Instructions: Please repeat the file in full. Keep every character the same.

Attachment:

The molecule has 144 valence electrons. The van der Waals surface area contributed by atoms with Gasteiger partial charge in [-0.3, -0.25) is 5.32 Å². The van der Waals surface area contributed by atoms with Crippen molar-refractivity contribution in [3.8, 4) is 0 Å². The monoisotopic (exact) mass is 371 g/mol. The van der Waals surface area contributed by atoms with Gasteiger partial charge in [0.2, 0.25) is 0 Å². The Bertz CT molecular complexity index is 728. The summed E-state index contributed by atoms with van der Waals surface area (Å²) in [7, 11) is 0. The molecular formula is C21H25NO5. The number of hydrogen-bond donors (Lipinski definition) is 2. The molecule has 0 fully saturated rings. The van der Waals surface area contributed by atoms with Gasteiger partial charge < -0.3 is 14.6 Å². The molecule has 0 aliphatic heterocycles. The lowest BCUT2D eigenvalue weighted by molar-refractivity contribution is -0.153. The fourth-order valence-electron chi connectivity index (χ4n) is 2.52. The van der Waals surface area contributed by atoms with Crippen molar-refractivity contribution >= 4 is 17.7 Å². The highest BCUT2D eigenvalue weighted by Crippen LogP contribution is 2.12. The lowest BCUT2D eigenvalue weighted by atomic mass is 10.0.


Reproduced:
The molecule has 144 valence electrons. The van der Waals surface area contributed by atoms with Gasteiger partial charge in [-0.3, -0.25) is 5.32 Å². The van der Waals surface area contributed by atoms with Crippen molar-refractivity contribution in [3.8, 4) is 0 Å². The monoisotopic (exact) mass is 371 g/mol. The van der Waals surface area contributed by atoms with Gasteiger partial charge in [0.2, 0.25) is 0 Å². The Bertz CT molecular complexity index is 728. The summed E-state index contributed by atoms with van der Waals surface area (Å²) in [7, 11) is 0. The molecular formula is C21H25NO5. The number of hydrogen-bond donors (Lipinski definition) is 2. The molecule has 0 fully saturated rings. The van der Waals surface area contributed by atoms with Gasteiger partial charge < -0.3 is 14.6 Å². The molecule has 0 aliphatic heterocycles. The lowest BCUT2D eigenvalue weighted by molar-refractivity contribution is -0.153. The fourth-order valence-electron chi connectivity index (χ4n) is 2.52. The van der Waals surface area contributed by atoms with Crippen molar-refractivity contribution >= 4 is 17.7 Å². The highest BCUT2D eigenvalue weighted by Crippen LogP contribution is 2.12. The lowest BCUT2D eigenvalue weighted by atomic mass is 10.0.